Anxiety is a turn-off. In a job interview, you want to come across as confident, competent, and ready to go to work. Anxiety detracts from the strong, positive impression you want to make. It’s also contagious—your jitters can infect and distract your interviewer, making him less able to focus on you.
The bottom line: It’s okay to feel anxious. It’s not okay to display it.
How can you prevent yourself from looking nervous? By preparing for the interview. Preparation will boost your confidence and help you make that positive impression. Even if you feel nervous, you won’t look it if you’re prepared.
To put an end to anxiety, follow this preparation checklist:
1. Visit the interview site the day before your interview, so you don’t get lost looking for it right before you're supposed to arrive.
2. Arrive at the site 10 or 15 minutes early. Take time to collect yourself, visit the restroom, and sneak one last peek in the mirror to make sure there’s no spinach in your teeth.
3. Thoroughly research the company and the position you’re seeking within it. This is huge. Read newspapers, magazines, and blogs. Talk with industry insiders. Study the employer’s website. The more you know, the better prepared you’ll be.
4. When the interview is arranged, try to find out who you’ll be talking to. The project manager? An HR manager? If you know who you’ll be meeting with, you can better prepare for that conversation. But be flexible. This could change at the last minute.
5. Make sure what you plan to wear is clean, in good condition, fits you properly, and suits the environment where you seek to work. The classic tip is to visit the workplace, check out how people there dress, and then wear something a little nicer.
6. Get enough sleep the night before. If you can’t actually sleep, then at least get some rest.
7. Exercise that morning. Feeling better physically translates to feeling better mentally, and exercise helps project energy.
8. Eat breakfast that morning. You’ll need the fuel; besides, you don’t want your stomach growling mid-interview. Go easy on the caffeine.
9. Make a list of questions to ask the interviewer, and bring them with you. That way you won’t draw a blank when asked if you have any questions.
10. Identify your strengths. Practice talking about them. Knowing your worth can make you feel more confident.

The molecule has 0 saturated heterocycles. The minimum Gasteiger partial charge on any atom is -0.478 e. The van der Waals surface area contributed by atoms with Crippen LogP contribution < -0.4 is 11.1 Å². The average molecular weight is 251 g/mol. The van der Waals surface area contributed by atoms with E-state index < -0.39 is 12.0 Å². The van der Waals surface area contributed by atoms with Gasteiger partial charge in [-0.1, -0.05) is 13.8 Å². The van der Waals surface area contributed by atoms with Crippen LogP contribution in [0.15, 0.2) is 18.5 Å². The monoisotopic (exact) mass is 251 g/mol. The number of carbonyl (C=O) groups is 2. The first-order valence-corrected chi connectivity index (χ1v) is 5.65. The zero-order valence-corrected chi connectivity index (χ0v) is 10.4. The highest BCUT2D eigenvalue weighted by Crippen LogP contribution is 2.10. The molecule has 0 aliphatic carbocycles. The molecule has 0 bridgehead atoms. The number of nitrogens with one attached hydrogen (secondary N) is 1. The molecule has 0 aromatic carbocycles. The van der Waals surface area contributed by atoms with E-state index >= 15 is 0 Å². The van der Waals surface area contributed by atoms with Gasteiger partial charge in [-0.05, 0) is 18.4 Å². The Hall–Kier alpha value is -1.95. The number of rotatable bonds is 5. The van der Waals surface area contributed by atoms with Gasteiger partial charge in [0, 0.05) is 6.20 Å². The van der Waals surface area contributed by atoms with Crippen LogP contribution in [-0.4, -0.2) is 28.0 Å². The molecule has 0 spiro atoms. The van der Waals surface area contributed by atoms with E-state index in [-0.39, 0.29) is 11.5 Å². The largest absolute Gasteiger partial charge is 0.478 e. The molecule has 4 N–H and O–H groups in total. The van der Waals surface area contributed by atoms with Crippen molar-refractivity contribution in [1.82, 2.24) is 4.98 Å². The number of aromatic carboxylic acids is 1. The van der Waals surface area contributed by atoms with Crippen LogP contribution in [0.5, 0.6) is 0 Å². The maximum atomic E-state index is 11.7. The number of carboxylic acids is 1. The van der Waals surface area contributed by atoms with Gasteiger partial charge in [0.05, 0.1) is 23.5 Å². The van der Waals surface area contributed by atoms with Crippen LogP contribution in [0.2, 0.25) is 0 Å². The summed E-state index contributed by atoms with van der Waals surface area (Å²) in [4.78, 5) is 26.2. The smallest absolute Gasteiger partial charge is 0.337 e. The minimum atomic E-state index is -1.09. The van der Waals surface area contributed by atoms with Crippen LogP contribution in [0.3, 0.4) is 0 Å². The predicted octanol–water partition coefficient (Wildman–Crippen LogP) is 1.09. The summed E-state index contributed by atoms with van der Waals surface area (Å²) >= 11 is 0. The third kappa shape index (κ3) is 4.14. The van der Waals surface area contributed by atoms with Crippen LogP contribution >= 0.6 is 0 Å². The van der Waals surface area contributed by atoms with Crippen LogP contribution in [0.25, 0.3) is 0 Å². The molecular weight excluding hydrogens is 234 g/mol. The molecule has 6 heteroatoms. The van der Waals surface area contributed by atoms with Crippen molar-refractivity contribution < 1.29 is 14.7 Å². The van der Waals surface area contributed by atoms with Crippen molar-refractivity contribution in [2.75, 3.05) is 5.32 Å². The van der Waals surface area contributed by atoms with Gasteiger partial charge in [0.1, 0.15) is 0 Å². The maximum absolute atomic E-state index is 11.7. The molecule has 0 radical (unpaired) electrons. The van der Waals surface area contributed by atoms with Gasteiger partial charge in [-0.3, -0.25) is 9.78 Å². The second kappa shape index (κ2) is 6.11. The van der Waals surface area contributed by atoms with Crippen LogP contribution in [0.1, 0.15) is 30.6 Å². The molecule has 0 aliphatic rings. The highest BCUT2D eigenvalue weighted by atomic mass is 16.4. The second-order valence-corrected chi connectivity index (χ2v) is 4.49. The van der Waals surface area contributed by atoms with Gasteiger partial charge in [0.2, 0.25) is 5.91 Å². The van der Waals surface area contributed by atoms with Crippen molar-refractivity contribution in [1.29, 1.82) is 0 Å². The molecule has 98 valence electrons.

11. Identify your weaknesses. Practice ways of talking about them that are honest, yet also put you in the best possible light.
12. Practice talking about why and how you left your last job. The tone you use is important here. Try to keep it positive.
13. Here’s a biggie: Practice talking about what you, specifically, can offer this employer. You do this by relating your strengths to what you know about the company’s needs.
14. During the interview, focus on your interviewer. Listen carefully. Take notes. Ask questions. Putting your attention on someone other than yourself is a time-tested way to “forget” anxiety.
15. Breathe from your diaphragm. Long, deep breaths, before and during the interview, will steady you.
16. Think of this meeting not as an interrogation, or even as an interview, but as a conversation. You are two people working toward the same goal—filling a need.
17. Remember that you’re allowed to think before answering. It’s okay to pause for a few seconds before speaking. You can even say, “That’s a very interesting question. Let me think about that.”
18. Have your references ready, a typed list that you can hand over. Make sure your references know in advance that the potential employer might contact them.
19. Bring a notebook, two pens, extra resumes, business cards (if you have them), and your calendar (in case they want to schedule another interview!).
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20. Have a cell phone with you, just in case something unexpected happens that causes you to be late. Traffic does not count as unexpected, so give yourself extra time to travel to the interview site. Don’t forget to turn off your phone during the actual interview.
21. Don’t schedule anything immediately after the interview. If it goes long, you don’t want to have to rush out. Or worse, cut it short.
In a way, a job interview is like a theatrical performance, with the proviso that everything you do and say is true. You’re putting on a one-man or -woman play, starring your best possible authentic you. With enough preparation, you may not feel anxious at all.
Karen Burns is the author of the illustrated career advice book The Amazing Adventures of Working Girl: Real-Life Career Advice You Can Actually Use, recently released by Running Press. She blogs at www.karenburnsworkinggirl.com.